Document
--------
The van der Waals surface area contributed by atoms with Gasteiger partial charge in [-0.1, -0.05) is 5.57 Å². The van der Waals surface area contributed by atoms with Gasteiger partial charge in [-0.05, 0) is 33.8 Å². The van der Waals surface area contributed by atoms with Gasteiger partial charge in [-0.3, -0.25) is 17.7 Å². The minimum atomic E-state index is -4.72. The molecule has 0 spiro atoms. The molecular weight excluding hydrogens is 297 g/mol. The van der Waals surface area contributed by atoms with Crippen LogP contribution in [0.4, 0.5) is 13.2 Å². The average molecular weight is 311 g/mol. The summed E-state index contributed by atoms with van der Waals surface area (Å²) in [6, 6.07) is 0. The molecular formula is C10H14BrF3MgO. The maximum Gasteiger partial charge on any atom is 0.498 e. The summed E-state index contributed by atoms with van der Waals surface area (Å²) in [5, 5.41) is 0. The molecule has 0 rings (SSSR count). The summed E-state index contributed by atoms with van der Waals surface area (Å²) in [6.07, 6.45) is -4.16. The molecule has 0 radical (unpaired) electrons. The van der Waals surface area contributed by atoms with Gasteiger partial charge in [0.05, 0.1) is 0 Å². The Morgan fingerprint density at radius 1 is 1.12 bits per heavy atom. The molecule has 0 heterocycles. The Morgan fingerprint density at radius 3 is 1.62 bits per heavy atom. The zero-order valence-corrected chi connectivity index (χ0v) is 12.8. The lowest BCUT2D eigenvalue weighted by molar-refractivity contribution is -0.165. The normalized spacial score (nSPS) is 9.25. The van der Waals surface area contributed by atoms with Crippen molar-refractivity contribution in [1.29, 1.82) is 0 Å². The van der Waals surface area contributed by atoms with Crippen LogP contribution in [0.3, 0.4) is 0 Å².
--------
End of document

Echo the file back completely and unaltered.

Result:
The van der Waals surface area contributed by atoms with Gasteiger partial charge in [-0.1, -0.05) is 5.57 Å². The van der Waals surface area contributed by atoms with Gasteiger partial charge in [-0.05, 0) is 33.8 Å². The van der Waals surface area contributed by atoms with Gasteiger partial charge in [-0.3, -0.25) is 17.7 Å². The minimum atomic E-state index is -4.72. The molecule has 0 spiro atoms. The molecular weight excluding hydrogens is 297 g/mol. The van der Waals surface area contributed by atoms with Crippen LogP contribution in [0.4, 0.5) is 13.2 Å². The average molecular weight is 311 g/mol. The summed E-state index contributed by atoms with van der Waals surface area (Å²) in [6, 6.07) is 0. The molecular formula is C10H14BrF3MgO. The maximum Gasteiger partial charge on any atom is 0.498 e. The summed E-state index contributed by atoms with van der Waals surface area (Å²) in [5, 5.41) is 0. The molecule has 0 rings (SSSR count). The summed E-state index contributed by atoms with van der Waals surface area (Å²) in [6.07, 6.45) is -4.16. The molecule has 0 radical (unpaired) electrons. The van der Waals surface area contributed by atoms with Gasteiger partial charge in [0.05, 0.1) is 0 Å². The Morgan fingerprint density at radius 1 is 1.12 bits per heavy atom. The molecule has 0 heterocycles. The Morgan fingerprint density at radius 3 is 1.62 bits per heavy atom. The zero-order valence-corrected chi connectivity index (χ0v) is 12.8. The lowest BCUT2D eigenvalue weighted by molar-refractivity contribution is -0.165. The normalized spacial score (nSPS) is 9.25. The van der Waals surface area contributed by atoms with Crippen molar-refractivity contribution in [1.29, 1.82) is 0 Å². The van der Waals surface area contributed by atoms with Crippen LogP contribution in [0.3, 0.4) is 0 Å².